Chiara Lorenzetti was 15 when her father gave her two biscuit dolls as a gift. They were vintage objects and pretty damaged, so Chiara decided to repair them. It was the beginning of her career as a restorer. Years later, after studying art and restoration in Florence and taking courses in gold plating on wood and archaeological restoration, in 1991 she set up her workshop in Biella. And then, something happened. A friend of hers suggested that she learn kintsugi, the Japanese art of repairing ceramics with lacquer and gold dust. Kintsugi was almost unknown in Europe at the time, and Chiara was skeptical at the beginning. But she gave it a try, and fell so much in love with it that she studied hard to become an expert, learning first the technique from online tutorials and then investigating the philosophy behind it. In 2023, Chiara published “Kintsugi, the art of repairing with gold”, a textbook dedicated to the technical aspect of her craft as well as to its history and philosophy.Read the full interview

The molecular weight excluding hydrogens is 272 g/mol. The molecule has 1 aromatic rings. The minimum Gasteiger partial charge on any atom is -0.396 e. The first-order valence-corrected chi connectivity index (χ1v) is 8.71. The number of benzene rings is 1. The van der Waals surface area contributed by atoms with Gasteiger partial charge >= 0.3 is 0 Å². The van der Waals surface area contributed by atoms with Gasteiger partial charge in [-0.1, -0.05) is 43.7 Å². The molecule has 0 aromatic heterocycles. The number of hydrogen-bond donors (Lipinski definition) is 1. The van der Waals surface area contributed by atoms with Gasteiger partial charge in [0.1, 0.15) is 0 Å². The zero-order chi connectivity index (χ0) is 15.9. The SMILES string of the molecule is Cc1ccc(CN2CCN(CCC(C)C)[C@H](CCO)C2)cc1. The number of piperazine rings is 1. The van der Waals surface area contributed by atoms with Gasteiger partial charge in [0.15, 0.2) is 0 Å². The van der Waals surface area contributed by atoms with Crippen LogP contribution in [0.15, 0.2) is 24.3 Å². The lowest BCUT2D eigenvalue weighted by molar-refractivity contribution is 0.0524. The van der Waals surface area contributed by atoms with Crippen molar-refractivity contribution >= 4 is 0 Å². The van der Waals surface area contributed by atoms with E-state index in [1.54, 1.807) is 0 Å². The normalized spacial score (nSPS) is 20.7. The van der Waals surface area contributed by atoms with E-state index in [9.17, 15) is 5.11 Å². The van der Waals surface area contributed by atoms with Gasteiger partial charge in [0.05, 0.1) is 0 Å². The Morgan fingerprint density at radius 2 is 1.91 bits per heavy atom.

Using gold to repair ceramics, you are not hiding its fractures, but highlighting them to create a new, better object. Kintsugi is known as “the art of imperfection” because the starting point is something broken, but the restoration should be flawless and the result a work of art.Is your technique faithful to tradition?
Absolutely. In western countries it’s common to use epoxy resin and glitter, but I’ve always kept to the original materials, even if they are not easy to find: urushi lacquer coming from the sap of a tree that only grows in South East Asia, and 23 3/4 carat Japanese gold dust.
In 2018, I was invited to participate in a Japanese television show dedicated to foreigners working with Japanese culture. I spent three days with master Hiroki Kiyokawa, who shared his expertise with me, fixing my mistakes. I even accompanied him to draw sap from urushi trees.How do you choose the objects to repair?
In a way, they call me. My favourite subjects are cups and bowls, raku pottery and brightly coloured items. At the beginning, I used to break objects on purpose to work on them, but nowadays most stuff comes from my network of Italian artisans and antique shops.